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Discuss Shakespeare’s presentation of Shylock in the Merchant of Venice

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Introduction

Discuss Shakespeare's presentation of Shylock in the Merchant of Venice In the Merchant of Venice, Shylock is presented in many forms. The first question one must ask is whether the play is Anti-Septic or not. This enables us to see how accurate Shylock's portrayal is. In my opinion the play is not. Shakespeare displays Shylock in both positive and negative ways. In turn, during the play we are able to sympathise with Shylock and to fear him. At the end of the play we are horrified with Shylock's behaviour but can easily understand his way of thinking. This is because throughout the whole play he is abused in various ways. This is why when he does this horrific act; he is seeking revenge rather than pleasure. The play is mostly done to show the Christian prejudice at Shakespeare's time. It shows the malice and hate aimed at Jews, and gives us many examples of their mistreatment. At the time of Shakespeare Jews were stereotypicalised and a certain view was upheld about them. This meant that anyone who was Jewish was automatically selfish and somewhat improper. Shakespeare wanted to exhibit this prejudice and wanted, in my opinion, for us to sympathise with him. Unfortunately, he was not able to do this entirely due to his audience at the time. In Shakespearean times, people were far more prejudice than the people of today. Unlike us, they did not know about the dangers of it and its potentially catastrophic results. You only have to look at the holocaust to see how damaging it can be. In this nearly six million Jews were killed because of this prejudice towards Jews. With this knowledge we can therefore sympathise with Shylock and see the faults within the Venetian behaviour. But, the Shakespearean people did not see this. They disliked Shylock for he was a Jew and found pleasure when Shylock was abused in the play and hated him more when he did mistakes and his terrible deeds. ...read more.

Middle

This deeply wounds Shylock, showing he is an emotional man with feelings. The ring was given to him by his wife. She meant a much to him as well as the ring. Jessica knew this yet still sold it. It proves how maybe money is not all that matters to Shylock. On the other hand though Shylock's extreme actions and the hate shown towards him make you wonder how good a man he really is. It makes you question Shylock's personality and whether one should try and understand him or not. For example, the fact that his own daughter hates and despises him questions his goodness and whether one should sympathise with him or not. Jessica cannot bear living with Shylock and even goes as far as saying he is 'a merry devil'. How good can a man be if his daughter hates him and is saying such horrific things about him? As soon as Shylock leaves the house she disobeys all his orders and runs off with Lorenzo whilst stealing many ducats. When Shylock returns though he is very disappointed with Jessica but somewhat more with the fact that she stole from him. His remarks give you a sense that he cares more for the money. When he is speaking to Tubal he speaks a lot more about the money he lost rather than his daughter. Tubal is sent by Shylock to retrieve Jessica and when he returns without her Shylock is unhappy because of the money he lost rather than his daughter. 'A diamond gone, cost me two thousand ducats in Frankfurt!' You must ask yourself does Shylock love money more than even his daughter or is he too passionate towards his religion? What's more Tubal also brings back news that Antonio's ships have been 'cast away'. Shylock becomes emphatic with joy. The fact that the ships will not return means that Antonio cannot pay him back. Therefore because of his bond, Shylock can take his pound of flesh and hurt Antonio. ...read more.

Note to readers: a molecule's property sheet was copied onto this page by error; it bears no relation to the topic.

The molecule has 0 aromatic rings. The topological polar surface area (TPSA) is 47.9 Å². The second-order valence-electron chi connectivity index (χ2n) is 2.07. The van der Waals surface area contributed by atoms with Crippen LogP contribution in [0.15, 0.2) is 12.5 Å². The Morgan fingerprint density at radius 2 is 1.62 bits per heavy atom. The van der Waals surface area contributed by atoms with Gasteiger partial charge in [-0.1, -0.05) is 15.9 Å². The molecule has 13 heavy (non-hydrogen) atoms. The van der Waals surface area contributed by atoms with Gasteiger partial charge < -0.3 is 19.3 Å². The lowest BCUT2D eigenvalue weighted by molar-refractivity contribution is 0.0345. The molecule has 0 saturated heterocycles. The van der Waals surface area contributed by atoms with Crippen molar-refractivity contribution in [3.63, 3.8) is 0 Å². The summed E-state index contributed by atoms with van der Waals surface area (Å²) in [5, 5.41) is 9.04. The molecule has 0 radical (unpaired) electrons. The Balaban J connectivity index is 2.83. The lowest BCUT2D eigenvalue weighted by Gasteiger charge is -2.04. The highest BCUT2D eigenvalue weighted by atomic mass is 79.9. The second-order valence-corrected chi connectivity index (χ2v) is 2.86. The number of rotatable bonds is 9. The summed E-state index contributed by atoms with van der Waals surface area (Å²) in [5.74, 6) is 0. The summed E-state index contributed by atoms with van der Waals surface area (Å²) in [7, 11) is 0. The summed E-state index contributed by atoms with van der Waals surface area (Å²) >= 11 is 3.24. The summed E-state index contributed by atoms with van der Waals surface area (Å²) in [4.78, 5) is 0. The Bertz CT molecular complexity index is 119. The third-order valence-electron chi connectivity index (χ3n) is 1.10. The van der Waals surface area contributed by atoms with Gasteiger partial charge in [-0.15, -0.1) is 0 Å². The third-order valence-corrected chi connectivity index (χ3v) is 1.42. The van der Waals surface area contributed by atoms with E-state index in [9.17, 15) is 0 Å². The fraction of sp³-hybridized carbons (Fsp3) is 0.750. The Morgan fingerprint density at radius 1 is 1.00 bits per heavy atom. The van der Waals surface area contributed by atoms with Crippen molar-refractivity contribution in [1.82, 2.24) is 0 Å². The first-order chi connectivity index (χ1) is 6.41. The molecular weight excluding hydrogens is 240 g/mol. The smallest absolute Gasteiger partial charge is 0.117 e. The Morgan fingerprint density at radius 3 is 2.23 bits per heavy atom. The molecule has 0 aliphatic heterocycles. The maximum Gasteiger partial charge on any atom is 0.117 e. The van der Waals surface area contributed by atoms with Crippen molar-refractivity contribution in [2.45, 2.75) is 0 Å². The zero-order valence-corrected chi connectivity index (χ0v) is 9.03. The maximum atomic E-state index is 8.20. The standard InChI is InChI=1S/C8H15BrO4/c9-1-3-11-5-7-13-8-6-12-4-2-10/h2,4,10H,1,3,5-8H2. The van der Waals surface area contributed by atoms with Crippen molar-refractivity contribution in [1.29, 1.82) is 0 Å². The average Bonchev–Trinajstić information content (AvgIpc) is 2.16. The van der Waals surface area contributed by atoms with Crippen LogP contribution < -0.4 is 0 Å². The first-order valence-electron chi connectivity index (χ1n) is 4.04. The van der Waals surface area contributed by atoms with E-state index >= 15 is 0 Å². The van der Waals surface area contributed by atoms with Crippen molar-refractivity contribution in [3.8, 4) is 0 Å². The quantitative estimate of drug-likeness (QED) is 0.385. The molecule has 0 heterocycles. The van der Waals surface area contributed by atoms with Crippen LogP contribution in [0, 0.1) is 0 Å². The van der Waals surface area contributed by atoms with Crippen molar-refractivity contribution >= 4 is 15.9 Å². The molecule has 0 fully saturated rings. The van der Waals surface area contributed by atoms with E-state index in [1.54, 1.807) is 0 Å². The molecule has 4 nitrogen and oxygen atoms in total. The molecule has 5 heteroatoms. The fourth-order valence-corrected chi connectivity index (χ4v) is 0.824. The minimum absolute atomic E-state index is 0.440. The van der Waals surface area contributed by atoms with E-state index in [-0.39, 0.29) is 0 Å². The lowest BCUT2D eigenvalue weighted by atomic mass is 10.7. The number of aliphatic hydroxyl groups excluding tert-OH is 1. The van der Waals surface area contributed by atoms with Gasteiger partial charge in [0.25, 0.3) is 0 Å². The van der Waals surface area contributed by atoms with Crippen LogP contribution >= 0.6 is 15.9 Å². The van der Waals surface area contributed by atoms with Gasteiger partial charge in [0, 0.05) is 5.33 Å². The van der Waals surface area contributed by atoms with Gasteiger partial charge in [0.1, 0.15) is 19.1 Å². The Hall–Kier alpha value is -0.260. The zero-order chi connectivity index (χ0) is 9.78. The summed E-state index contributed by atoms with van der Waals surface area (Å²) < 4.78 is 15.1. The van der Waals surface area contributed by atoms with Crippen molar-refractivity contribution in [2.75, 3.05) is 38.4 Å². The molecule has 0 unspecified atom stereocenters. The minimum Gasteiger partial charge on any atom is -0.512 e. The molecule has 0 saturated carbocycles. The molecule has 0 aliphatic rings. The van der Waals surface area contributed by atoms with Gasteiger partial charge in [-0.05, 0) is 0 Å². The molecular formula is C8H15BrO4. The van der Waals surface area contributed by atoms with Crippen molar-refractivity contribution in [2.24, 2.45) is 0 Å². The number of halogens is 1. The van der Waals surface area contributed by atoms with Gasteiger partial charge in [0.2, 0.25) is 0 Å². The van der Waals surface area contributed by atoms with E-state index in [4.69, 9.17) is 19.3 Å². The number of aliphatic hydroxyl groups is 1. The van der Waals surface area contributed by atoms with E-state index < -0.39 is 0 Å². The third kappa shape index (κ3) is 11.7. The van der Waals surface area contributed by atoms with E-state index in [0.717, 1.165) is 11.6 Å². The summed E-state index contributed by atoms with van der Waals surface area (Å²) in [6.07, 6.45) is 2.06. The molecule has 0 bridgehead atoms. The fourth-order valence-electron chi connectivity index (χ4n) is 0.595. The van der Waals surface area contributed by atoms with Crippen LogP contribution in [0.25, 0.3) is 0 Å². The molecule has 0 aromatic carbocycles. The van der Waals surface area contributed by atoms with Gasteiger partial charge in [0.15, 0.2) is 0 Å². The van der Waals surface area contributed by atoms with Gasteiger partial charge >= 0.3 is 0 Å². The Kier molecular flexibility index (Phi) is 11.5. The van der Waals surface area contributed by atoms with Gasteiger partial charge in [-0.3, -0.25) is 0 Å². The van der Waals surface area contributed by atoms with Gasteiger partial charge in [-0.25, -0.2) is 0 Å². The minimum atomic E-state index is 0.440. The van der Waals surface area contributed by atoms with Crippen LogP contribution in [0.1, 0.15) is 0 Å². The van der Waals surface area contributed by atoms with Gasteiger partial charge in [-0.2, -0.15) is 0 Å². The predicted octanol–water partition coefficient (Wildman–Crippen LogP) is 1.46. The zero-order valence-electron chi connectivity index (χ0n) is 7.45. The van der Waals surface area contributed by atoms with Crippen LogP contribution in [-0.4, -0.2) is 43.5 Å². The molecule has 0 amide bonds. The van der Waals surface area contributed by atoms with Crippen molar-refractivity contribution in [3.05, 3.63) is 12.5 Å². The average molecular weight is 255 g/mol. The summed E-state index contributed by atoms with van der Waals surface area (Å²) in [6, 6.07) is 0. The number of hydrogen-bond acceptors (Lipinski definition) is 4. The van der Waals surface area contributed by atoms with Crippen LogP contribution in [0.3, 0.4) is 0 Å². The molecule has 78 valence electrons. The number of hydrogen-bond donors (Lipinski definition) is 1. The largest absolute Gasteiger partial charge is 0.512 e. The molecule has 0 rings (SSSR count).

Conclusion

She reads from the Venetian script and reads out that if 'thou shed one drop of Christian blood' he will be punished. Here the law is being used against him, as he is a Jew. The law even states one may not drop a jot of Christian blood, no Jewish. Even the Venetian law is prejudice. The law is weighted with religious bias. It is as if Being Jewish declines one of all ones rights. The law now is being used against Shylock rather than with. He has relied on it throughout the trial but now it is his enemy. He then decides to take the money instead in fear of losing his possessions but Portia tells him he must take the bond. In the end he does not take Antonio's flesh or the money but that is not all. The law states that if an outsider were to attempt to kill someone half their possessions would go to the state and the other to the person they attempted to kill. In this situation he is labelled an alien due to his religion. Now is the crucial point. Since the Christians had begged so much for mercy shouldn't they show it now? They do not though and Instead Antonio gives him another choice. It is that half the money should go to Portia and so should the other when he dies. Not only this but he must convert to Christianity. He is forced to take this offer and reaches complete public humiliation. Gratiano even makes him kiss the cross and the broken man has just shattered. One point one must think about though is the amount of mercy the Christians showed. Do you think what they have done is fair or are they just hypocrites? As a conclusion, Shakespeare in my view has put the whole Jewish society in this one man Shylock. He is trying to manifest the idea of Jews being prejudice against. I some places he is unable to do this because of his audience but overall that is the point he is trying to raise. ...read more.

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